June 6, 2014
New Critical Weaknesses Uncovered In OpenSSL Encryption
Peter Suciu for redOrbit.com - Your Universe Online
This week, new security holes were reportedly uncovered in the same software that was responsible for the insidious "Heartbleed" bug, which may have left as many as 500,000 websites vulnerable to attacks in April.
The new bugs were disclosed on Thursday, and these latest vulnerabilities were found as various researchers sought to close Heartbleed. Many of the big firms that used OpenSSL have pledged money to smaller organizations that developed SSL to help improve the bug finding and fixing efforts BBC News reported. While patching the past vulnerability new exploits were discovered.
Security experts have warned that all websites and technology firms that currently utilize OpenSSL should install updates to patch the systems. As with Heartbleed, this could take days or even weeks as firms will have to run tests to ensure that the patches are compatible with their systems.
"They are going to have to patch. This will take some time," Lee Weiner, senior vice president with cybersecurity software maker Rapid7, told Reuters.
However, other security experts think the problem could be much deeper than is being currently reported. Security researcher Tatsuya Hayashi, who helped find one of the critical bugs this week, told The Guardian that these latest flaws could be "more dangerous than Heartbleed."
Part of the reason is that the bug is buried so deeply in the code. It may have been introduced in 1998 and yet over the years was missed by both paid and volunteer developers for 16 years. Thus it could be hard to root out. This vulnerability could also affect all PCs and mobile software that rely on OpenSSL prior to the latest version – and is also believed to include the Chrome browser on Android phones, as well as servers running OpenSSL 1.0.1 and the beta version 1.0.2.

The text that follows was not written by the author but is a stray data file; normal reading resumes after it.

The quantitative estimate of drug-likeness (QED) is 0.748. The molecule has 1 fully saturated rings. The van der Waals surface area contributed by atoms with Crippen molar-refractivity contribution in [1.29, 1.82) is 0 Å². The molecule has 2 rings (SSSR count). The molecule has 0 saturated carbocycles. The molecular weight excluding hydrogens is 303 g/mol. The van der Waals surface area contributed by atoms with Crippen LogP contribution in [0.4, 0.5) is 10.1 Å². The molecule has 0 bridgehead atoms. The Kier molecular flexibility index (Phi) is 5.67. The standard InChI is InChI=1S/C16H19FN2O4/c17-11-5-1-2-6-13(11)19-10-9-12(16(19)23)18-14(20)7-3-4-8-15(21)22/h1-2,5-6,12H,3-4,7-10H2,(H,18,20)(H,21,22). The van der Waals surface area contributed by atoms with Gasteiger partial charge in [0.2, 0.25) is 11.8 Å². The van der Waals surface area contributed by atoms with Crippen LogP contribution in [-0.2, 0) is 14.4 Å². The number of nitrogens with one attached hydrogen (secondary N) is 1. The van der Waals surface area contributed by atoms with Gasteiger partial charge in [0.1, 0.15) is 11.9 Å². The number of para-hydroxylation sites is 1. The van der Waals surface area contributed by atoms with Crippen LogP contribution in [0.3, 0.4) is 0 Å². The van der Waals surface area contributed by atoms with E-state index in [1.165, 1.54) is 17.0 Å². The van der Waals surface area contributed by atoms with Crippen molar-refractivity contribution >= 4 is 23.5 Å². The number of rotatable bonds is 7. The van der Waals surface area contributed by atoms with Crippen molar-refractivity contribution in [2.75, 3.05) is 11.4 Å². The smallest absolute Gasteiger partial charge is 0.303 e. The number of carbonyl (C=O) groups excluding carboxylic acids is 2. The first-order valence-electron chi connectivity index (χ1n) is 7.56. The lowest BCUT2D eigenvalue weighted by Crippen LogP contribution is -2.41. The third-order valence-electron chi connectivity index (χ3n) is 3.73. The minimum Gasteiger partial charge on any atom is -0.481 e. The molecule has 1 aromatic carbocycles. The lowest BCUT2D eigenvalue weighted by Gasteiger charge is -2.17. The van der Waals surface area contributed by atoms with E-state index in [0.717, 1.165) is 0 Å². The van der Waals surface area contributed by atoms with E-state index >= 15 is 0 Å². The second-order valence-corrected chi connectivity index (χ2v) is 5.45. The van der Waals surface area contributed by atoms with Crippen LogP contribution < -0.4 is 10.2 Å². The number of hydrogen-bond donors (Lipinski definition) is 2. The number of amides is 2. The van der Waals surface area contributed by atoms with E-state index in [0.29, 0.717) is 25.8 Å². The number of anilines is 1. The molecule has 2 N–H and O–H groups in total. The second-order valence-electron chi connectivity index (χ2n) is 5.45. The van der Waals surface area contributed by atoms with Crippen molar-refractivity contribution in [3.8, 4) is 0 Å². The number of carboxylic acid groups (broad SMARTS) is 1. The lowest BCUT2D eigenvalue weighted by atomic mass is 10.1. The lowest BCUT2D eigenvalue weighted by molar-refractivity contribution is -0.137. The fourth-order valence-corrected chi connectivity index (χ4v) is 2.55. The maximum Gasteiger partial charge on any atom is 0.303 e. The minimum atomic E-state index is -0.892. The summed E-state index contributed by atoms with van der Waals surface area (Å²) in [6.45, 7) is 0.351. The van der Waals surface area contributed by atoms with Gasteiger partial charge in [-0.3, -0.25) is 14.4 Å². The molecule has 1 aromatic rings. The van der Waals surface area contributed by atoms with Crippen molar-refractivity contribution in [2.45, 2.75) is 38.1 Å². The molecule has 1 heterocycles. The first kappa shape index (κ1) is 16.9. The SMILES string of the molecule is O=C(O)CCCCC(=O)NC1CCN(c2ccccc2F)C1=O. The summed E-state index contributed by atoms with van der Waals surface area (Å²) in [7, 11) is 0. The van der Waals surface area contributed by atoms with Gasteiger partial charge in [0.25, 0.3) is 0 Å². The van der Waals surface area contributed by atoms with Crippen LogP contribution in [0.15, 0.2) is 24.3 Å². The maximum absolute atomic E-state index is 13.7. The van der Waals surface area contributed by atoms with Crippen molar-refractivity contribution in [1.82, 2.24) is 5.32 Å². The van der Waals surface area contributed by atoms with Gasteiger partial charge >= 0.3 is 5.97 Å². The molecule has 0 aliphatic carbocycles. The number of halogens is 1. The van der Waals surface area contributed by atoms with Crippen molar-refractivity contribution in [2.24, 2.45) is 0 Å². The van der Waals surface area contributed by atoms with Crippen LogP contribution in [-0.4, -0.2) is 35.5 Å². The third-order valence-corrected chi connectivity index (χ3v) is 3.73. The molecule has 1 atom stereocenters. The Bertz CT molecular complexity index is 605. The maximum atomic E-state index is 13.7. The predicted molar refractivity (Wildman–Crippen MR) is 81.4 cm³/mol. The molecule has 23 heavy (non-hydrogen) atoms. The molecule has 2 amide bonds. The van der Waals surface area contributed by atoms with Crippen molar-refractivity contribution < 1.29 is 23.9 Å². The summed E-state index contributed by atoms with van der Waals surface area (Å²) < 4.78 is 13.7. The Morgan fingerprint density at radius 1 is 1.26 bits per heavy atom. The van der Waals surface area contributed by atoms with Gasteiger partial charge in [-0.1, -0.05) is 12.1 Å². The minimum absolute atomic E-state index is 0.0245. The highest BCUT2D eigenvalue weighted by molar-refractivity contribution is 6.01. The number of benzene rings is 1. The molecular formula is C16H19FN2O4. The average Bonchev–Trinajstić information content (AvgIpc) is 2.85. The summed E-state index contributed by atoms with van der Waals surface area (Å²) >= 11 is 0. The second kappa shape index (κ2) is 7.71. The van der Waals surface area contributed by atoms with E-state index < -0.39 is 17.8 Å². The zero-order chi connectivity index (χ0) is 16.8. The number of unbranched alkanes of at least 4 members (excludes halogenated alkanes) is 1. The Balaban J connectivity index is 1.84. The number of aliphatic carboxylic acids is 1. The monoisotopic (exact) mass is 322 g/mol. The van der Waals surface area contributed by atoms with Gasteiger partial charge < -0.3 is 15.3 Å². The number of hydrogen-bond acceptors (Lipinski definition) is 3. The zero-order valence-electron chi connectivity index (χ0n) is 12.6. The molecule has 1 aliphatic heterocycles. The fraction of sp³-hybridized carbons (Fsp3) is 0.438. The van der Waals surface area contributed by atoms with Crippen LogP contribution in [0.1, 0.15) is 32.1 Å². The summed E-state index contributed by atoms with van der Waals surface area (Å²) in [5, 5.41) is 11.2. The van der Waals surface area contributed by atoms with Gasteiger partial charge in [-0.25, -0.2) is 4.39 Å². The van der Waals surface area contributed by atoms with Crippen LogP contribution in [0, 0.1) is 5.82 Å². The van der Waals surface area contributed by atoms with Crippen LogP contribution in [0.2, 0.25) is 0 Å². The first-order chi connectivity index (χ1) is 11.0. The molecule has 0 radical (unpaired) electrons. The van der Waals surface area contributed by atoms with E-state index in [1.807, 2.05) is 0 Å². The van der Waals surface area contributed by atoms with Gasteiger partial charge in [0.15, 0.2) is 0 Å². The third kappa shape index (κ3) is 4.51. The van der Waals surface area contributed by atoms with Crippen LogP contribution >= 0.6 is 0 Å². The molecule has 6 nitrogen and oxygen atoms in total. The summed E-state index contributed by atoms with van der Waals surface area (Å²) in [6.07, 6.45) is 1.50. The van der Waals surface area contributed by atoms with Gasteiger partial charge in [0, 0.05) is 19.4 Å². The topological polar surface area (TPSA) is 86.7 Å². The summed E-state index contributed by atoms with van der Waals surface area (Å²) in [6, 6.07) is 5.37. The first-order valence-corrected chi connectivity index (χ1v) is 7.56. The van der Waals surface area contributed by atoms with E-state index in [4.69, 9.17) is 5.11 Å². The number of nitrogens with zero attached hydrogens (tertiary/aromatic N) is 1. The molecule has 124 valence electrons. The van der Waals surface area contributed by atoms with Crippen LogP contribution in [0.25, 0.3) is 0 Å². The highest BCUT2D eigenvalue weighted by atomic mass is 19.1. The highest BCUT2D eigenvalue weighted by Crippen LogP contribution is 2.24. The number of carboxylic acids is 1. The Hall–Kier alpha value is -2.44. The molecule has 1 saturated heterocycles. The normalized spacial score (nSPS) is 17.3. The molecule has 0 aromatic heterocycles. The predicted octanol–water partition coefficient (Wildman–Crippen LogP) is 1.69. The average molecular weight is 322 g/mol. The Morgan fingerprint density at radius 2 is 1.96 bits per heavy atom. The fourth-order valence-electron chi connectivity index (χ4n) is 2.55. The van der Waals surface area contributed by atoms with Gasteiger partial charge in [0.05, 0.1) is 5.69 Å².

"The biggest reason why the bug hasn’t been found for over 16 years is that code reviews were insufficient, especially from experts who had experiences with TLS/SSL implementation," said security researcher Masahi Kikuchi, who also helped find what is now known as the CCS Injection Vulnerability. "If the reviewers had enough experiences, they should have been verified OpenSSL code in the same way they do their own code. They could have detected the problem."
Fixing these holes could be far bigger than Heartbleed Nick Percoco, vice president of strategic services from Rapid7 told The Guardian.
"From a remediation standpoint it is actually worse for organizations running OpenSSL on the server side. Heartbleed only affected versions back about two years," he said. "This issue goes back to the first release of OpenSSL in 1998. That means there were likely many people running version that were not affected by Heartbleed that didn’t patch last time."
The sky is not falling, however, and it is too early to truly panic was the take of James Lyne, writing for Forbes on Thursday.
"All software has defects and the reporting of such a large group of vulnerabilities is actually reassuring," Lyne wrote. "During the Heartbleed saga we learned that the team responsible for maintaining this crucial code is surprisingly small, underfunded and the code under-reviewed."
To that end he suggested: "Make sure your organization has a plan to patch these defects to prevent attackers crashing your critical systems or potentially executing malicious code. In particular pay close attention to web servers but any other system that uses SSL to encrypt information including appliances may have the defect too."